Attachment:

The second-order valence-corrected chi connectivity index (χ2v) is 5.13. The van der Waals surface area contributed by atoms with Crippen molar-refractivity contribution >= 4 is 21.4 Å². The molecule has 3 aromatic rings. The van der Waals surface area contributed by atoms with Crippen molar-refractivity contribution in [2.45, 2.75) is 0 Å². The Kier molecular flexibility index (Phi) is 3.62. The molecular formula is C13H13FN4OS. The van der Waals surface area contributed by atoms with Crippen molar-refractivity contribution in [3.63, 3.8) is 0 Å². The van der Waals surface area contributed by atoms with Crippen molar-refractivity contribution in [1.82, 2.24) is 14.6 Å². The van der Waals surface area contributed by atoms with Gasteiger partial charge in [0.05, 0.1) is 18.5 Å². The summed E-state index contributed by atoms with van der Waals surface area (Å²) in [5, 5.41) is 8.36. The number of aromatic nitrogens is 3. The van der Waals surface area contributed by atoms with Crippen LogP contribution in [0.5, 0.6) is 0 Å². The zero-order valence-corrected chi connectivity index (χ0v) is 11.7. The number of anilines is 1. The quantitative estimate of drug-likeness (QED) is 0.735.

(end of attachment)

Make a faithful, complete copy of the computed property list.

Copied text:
The second-order valence-corrected chi connectivity index (χ2v) is 5.13. The van der Waals surface area contributed by atoms with Crippen molar-refractivity contribution >= 4 is 21.4 Å². The molecule has 3 aromatic rings. The van der Waals surface area contributed by atoms with Crippen molar-refractivity contribution in [2.45, 2.75) is 0 Å². The Kier molecular flexibility index (Phi) is 3.62. The molecular formula is C13H13FN4OS. The van der Waals surface area contributed by atoms with Crippen molar-refractivity contribution in [3.63, 3.8) is 0 Å². The van der Waals surface area contributed by atoms with Crippen molar-refractivity contribution in [1.82, 2.24) is 14.6 Å². The van der Waals surface area contributed by atoms with Gasteiger partial charge in [0.05, 0.1) is 18.5 Å². The summed E-state index contributed by atoms with van der Waals surface area (Å²) in [5, 5.41) is 8.36. The number of aromatic nitrogens is 3. The van der Waals surface area contributed by atoms with Crippen LogP contribution in [0.5, 0.6) is 0 Å². The zero-order valence-corrected chi connectivity index (χ0v) is 11.7. The number of anilines is 1. The quantitative estimate of drug-likeness (QED) is 0.735.